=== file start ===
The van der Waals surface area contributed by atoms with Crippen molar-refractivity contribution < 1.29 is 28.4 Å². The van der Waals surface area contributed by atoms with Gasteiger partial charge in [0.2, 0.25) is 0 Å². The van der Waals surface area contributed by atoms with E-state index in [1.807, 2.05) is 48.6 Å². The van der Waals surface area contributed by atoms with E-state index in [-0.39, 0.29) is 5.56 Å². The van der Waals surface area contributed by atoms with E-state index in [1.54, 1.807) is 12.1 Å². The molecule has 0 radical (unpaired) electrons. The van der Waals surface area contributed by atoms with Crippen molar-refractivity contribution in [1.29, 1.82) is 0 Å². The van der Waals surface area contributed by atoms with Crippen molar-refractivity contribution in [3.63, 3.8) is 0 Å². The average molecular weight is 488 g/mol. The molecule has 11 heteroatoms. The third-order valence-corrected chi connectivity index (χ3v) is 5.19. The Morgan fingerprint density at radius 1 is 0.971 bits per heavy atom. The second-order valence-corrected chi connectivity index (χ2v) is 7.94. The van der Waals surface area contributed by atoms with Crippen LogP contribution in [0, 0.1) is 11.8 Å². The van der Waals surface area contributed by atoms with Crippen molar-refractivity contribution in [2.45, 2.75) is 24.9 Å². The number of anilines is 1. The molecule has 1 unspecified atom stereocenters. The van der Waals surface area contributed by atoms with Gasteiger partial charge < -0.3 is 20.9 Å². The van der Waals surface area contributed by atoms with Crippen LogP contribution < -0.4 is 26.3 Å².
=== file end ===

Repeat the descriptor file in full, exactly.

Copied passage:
The van der Waals surface area contributed by atoms with Crippen molar-refractivity contribution < 1.29 is 28.4 Å². The van der Waals surface area contributed by atoms with Gasteiger partial charge in [0.2, 0.25) is 0 Å². The van der Waals surface area contributed by atoms with E-state index in [1.807, 2.05) is 48.6 Å². The van der Waals surface area contributed by atoms with E-state index in [-0.39, 0.29) is 5.56 Å². The van der Waals surface area contributed by atoms with E-state index in [1.54, 1.807) is 12.1 Å². The molecule has 0 radical (unpaired) electrons. The van der Waals surface area contributed by atoms with Crippen molar-refractivity contribution in [1.29, 1.82) is 0 Å². The van der Waals surface area contributed by atoms with Crippen molar-refractivity contribution in [3.63, 3.8) is 0 Å². The average molecular weight is 488 g/mol. The molecule has 11 heteroatoms. The third-order valence-corrected chi connectivity index (χ3v) is 5.19. The Morgan fingerprint density at radius 1 is 0.971 bits per heavy atom. The second-order valence-corrected chi connectivity index (χ2v) is 7.94. The van der Waals surface area contributed by atoms with Crippen LogP contribution in [0, 0.1) is 11.8 Å². The van der Waals surface area contributed by atoms with Crippen molar-refractivity contribution in [2.45, 2.75) is 24.9 Å². The number of anilines is 1. The molecule has 1 unspecified atom stereocenters. The van der Waals surface area contributed by atoms with Gasteiger partial charge < -0.3 is 20.9 Å². The van der Waals surface area contributed by atoms with Crippen LogP contribution < -0.4 is 26.3 Å².